Mastodon to Pleroma — 1 — Setting up a Pleroma Server
Since this is a Mastodon to Pleroma conversion, followers will not auto-migrate. You should follow me on Pleroma here and unfollow me on Mastodon.
Unfortunately, I have been unable to resolve my Mastodon troubles and migrating my instance to a fresh install didn’t work so I’m giving up on self-hosting Mastodon. Luckily, I don’t have to give up on the Fediverse because there’s an alternative called Pleroma.
Pleroma is another social media/microblogging platform similar to Mastodon. It also interoperates with the rest of the Fediverse using ActivityPub so it still allows me to follow people who use Mastodon, just like Mastodon allowed me to follow people who use Pleroma. However, there are a number of advantages that Pleroma brings to the table over Mastodon.
For one, Pleroma requires far, far fewer resources to run than Mastodon due to its technology stack. Pleroma is built on Elixir, a functional programming language which runs on the Erlang virtual machine as opposed to Mastodon which is built with Ruby, Node.js, and a React.js frontend. When I was running Mastodon, I gave my VM 3GB of RAM and it would use close to 1.5GB, sometimes creeping up closer to 2GB of RAM during periods of high activity. I didn’t notice Mastodon using excessive amounts of CPU power, but then again it was a one-person instance incomparable to an instance like Fosstodon with its 10.5k people (I’m curious how many resources Fosstodon requires).
Another advantage, also related to the tech stack, is that Pleroma feels and looks like it will be a lot easier to perform maintenance on and troubleshoot errors with. If you read my previous blog post about troubleshooting my Mastodon troubles or followed my rants on social.paritybit.ca, you’ll know that the tech stack Mastodon uses feels (to me, anyways) like a bunch of things loosely connected together where it can be very difficult to figure out what’s going wrong and why unless you have a strong familiarity with the tech stack or the software.
The other thing I’ve noticed about Pleroma is that it’s far more customizable and hackable than Mastodon. Both the front-end in styling and the back-end in the number of settings you can change on your server give a sense of having a lot more freedom in making an instance your instance. For example, through adding resources to a customizations directory called the “static directory”, I am able to add custom themes to the frontend that ships with Pleroma, and change the background, favicon, and logo site-wide (as opposed to just my profile background and avatar). One can also use different frontends with Pleroma; it notably ships with a version of the Mastodon frontend in addition to the default Pleroma frontend.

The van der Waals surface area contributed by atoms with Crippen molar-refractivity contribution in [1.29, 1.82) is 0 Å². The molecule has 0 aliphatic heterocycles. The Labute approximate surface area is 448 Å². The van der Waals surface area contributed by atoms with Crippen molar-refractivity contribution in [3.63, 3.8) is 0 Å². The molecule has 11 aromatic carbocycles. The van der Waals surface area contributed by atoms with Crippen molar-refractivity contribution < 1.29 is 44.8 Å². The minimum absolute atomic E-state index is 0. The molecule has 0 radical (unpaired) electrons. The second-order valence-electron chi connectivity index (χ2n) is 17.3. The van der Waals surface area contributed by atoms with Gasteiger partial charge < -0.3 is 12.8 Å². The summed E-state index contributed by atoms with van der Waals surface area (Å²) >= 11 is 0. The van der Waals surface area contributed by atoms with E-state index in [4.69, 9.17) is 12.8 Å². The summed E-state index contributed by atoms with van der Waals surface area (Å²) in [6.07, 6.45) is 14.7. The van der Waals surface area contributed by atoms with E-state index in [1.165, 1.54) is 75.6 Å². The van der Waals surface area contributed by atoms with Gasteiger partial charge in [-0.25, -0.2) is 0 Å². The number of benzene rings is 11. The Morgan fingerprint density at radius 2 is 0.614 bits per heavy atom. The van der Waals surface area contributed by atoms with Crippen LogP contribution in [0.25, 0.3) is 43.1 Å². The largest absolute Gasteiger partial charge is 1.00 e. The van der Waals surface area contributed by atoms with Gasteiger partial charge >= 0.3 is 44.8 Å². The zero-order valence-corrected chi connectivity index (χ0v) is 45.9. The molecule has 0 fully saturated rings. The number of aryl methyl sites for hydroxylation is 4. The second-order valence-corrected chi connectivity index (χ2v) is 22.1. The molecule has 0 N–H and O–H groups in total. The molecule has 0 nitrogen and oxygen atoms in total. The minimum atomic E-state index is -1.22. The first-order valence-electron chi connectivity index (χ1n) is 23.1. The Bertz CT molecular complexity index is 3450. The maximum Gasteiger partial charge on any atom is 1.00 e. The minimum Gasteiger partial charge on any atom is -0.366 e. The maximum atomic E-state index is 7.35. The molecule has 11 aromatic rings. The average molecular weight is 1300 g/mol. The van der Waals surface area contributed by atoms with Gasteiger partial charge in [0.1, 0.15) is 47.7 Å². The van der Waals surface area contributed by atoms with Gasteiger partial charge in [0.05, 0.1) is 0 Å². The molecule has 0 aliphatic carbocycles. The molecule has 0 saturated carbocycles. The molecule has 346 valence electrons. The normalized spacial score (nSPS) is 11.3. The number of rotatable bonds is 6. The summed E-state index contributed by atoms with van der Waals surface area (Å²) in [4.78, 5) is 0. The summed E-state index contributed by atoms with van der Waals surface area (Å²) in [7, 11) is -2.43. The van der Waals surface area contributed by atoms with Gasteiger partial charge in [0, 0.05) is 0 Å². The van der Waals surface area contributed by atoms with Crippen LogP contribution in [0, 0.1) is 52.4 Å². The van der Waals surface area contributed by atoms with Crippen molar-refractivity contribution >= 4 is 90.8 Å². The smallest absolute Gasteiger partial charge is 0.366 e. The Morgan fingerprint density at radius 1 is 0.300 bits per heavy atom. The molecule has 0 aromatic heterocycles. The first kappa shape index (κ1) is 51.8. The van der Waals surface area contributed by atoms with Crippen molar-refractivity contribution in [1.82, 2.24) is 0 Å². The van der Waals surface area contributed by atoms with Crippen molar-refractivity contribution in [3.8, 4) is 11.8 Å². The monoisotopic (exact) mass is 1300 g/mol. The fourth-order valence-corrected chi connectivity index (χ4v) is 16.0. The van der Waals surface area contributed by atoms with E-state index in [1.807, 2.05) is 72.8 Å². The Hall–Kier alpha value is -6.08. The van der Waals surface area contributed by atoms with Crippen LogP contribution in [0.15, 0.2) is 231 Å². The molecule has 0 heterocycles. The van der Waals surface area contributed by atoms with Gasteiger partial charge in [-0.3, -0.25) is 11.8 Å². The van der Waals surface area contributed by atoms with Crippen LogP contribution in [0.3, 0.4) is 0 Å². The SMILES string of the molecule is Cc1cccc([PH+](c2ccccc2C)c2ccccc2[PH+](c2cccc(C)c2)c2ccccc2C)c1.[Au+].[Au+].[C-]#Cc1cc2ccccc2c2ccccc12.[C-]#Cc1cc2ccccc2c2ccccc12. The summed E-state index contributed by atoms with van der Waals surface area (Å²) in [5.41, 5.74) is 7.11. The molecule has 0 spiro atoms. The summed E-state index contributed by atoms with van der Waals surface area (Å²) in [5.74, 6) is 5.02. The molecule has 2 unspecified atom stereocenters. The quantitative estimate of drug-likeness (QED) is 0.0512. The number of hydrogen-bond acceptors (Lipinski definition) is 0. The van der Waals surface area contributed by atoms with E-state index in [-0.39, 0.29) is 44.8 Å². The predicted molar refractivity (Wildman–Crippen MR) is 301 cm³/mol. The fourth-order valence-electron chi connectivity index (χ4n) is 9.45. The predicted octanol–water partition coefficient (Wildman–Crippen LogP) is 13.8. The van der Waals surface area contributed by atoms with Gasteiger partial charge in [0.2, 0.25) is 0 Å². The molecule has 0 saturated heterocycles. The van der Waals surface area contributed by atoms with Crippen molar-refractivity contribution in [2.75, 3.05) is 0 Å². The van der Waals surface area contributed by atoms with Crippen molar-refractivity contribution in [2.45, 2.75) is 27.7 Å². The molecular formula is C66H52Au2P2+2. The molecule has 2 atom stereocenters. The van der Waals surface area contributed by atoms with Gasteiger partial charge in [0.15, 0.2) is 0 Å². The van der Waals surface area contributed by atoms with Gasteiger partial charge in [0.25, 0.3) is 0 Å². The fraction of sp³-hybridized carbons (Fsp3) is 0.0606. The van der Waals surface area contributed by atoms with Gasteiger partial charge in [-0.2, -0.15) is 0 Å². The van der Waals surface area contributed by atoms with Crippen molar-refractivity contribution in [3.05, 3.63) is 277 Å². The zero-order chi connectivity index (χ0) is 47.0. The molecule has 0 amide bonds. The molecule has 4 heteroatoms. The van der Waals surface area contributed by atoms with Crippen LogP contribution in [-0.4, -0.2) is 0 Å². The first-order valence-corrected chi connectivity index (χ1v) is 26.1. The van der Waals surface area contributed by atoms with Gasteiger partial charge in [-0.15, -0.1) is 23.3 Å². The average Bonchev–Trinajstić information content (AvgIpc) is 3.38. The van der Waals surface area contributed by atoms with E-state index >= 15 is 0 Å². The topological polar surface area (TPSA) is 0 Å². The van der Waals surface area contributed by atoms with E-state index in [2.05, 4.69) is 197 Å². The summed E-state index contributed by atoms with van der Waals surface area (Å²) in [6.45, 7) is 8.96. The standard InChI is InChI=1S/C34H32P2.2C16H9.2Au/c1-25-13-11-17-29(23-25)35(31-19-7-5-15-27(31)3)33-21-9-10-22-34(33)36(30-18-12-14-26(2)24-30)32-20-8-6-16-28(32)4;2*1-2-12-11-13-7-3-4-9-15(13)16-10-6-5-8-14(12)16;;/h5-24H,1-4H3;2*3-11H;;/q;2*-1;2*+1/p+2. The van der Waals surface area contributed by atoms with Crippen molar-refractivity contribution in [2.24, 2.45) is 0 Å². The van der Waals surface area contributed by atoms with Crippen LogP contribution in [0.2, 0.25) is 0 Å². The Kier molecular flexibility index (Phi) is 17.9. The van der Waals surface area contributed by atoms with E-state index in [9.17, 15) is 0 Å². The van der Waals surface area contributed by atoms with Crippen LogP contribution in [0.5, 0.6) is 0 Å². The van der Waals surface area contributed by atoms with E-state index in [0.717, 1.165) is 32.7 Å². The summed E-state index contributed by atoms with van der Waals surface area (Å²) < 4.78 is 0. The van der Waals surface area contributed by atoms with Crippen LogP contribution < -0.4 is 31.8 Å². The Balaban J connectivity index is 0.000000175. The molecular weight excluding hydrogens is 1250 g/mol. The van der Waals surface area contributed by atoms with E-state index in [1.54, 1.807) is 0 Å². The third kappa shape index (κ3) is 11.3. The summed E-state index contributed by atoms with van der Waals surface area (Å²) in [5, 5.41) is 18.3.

So, now that you know why I wanted to switch to Pleroma, let’s look at installing a server:
Unfortunately, I was unable to get the Mastodon->Pleroma migration script working on my system (probably due to something wrong with my environment or the Masto VM), so I have to create a new profile on Pleroma and notify people that I’ve moved because, unlike a Mastodon->Mastodon transfer, I can’t bring my followers with me to Pleroma. If you are considering moving from self-hosting Mastodon to self-hosting Pleroma, try that script first and see if you can get it working for you because it makes the whole process a lot easier. Masto->Pleroma follower migration may be coming in the future, but it wasn’t available when I moved.
I chose to install using an OTP release as that seemed like the better choice for a production server than installing from source. I stood up a VM with 1 CPU and 512 MB of RAM on my extremely super powerful server (it’s a laptop from 2012), pretty much just followed the instructions in the documentation, and everything worked without hassle. I did modify the nginx config, removing the SSL bits and the first server block, since I am serving it from behind a reverse proxy which handles SSL for all the servers behind it.
I chose to host the new server at pleroma.paritybit.ca so that I could still have Mastodon running concurrently at social.paritybit.ca which would allow me to pester my followers to go follow me over at my new instance. If I instead deleted and replaced my Mastodon instance with Pleroma, I would disappear off the face of the Fediverse for many people and would be dropped from their following list.
So far, the Pleroma server is running just fine with one virtual CPU and only 512MB of RAM. As of writing this blog post, my Pleroma server is sitting at 300/483M RAM usage, 196/510M swap usage, and about 16% CPU usage. My Mastodon server is sitting at 1.33/2.93G RAM usage, 40.7M/2.0G swap usage, and about 15% CPU usage.
After a few weeks and once at least most of my followers have realized I’ve moved, I’ll be decommissioning my Mastodon server and sticking with Pleroma full-time. It seems to have been a worthwhile switch so far.
This is my seventy-sixth post for the #100DaysToOffload challenge. You can learn more about this challenge over at https://100daystooffload.com.